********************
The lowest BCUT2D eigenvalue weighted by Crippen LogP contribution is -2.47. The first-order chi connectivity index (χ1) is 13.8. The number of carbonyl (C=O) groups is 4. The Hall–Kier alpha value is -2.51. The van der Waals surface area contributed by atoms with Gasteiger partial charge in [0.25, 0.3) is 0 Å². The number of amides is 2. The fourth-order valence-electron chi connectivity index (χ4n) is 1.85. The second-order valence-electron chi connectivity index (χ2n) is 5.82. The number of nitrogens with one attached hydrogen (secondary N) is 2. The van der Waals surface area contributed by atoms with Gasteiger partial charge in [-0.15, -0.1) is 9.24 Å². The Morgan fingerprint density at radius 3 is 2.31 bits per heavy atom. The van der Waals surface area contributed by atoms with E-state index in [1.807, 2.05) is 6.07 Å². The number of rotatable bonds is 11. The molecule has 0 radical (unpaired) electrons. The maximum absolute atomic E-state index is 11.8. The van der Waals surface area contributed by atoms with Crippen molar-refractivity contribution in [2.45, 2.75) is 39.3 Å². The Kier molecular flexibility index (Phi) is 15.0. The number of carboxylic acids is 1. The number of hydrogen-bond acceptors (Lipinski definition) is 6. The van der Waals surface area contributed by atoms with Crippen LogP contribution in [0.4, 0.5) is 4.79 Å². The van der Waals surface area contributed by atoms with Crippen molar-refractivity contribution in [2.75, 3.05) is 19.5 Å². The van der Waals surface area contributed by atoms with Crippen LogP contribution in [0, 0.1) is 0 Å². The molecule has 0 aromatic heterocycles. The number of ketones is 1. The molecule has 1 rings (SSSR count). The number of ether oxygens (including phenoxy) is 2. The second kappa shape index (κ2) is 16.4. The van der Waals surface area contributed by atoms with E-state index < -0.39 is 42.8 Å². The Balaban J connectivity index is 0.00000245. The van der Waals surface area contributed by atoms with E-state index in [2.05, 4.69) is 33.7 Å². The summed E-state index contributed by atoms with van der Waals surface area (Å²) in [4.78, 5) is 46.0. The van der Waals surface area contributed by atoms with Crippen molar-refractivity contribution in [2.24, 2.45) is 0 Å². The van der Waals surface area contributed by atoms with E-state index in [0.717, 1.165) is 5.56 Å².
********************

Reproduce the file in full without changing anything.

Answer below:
The lowest BCUT2D eigenvalue weighted by Crippen LogP contribution is -2.47. The first-order chi connectivity index (χ1) is 13.8. The number of carbonyl (C=O) groups is 4. The Hall–Kier alpha value is -2.51. The van der Waals surface area contributed by atoms with Gasteiger partial charge in [0.25, 0.3) is 0 Å². The number of amides is 2. The fourth-order valence-electron chi connectivity index (χ4n) is 1.85. The second-order valence-electron chi connectivity index (χ2n) is 5.82. The number of nitrogens with one attached hydrogen (secondary N) is 2. The van der Waals surface area contributed by atoms with Gasteiger partial charge in [-0.15, -0.1) is 9.24 Å². The Morgan fingerprint density at radius 3 is 2.31 bits per heavy atom. The van der Waals surface area contributed by atoms with E-state index in [1.807, 2.05) is 6.07 Å². The number of rotatable bonds is 11. The molecule has 0 radical (unpaired) electrons. The maximum absolute atomic E-state index is 11.8. The van der Waals surface area contributed by atoms with Crippen molar-refractivity contribution in [2.45, 2.75) is 39.3 Å². The Kier molecular flexibility index (Phi) is 15.0. The number of carboxylic acids is 1. The number of hydrogen-bond acceptors (Lipinski definition) is 6. The van der Waals surface area contributed by atoms with Crippen LogP contribution in [0.4, 0.5) is 4.79 Å². The van der Waals surface area contributed by atoms with Crippen molar-refractivity contribution in [2.75, 3.05) is 19.5 Å². The van der Waals surface area contributed by atoms with Crippen LogP contribution in [0, 0.1) is 0 Å². The molecule has 0 aromatic heterocycles. The number of ketones is 1. The molecule has 1 rings (SSSR count). The number of ether oxygens (including phenoxy) is 2. The second kappa shape index (κ2) is 16.4. The van der Waals surface area contributed by atoms with E-state index < -0.39 is 42.8 Å². The Balaban J connectivity index is 0.00000245. The van der Waals surface area contributed by atoms with E-state index in [2.05, 4.69) is 33.7 Å². The summed E-state index contributed by atoms with van der Waals surface area (Å²) in [4.78, 5) is 46.0. The van der Waals surface area contributed by atoms with Crippen molar-refractivity contribution in [2.24, 2.45) is 0 Å². The van der Waals surface area contributed by atoms with E-state index in [0.717, 1.165) is 5.56 Å².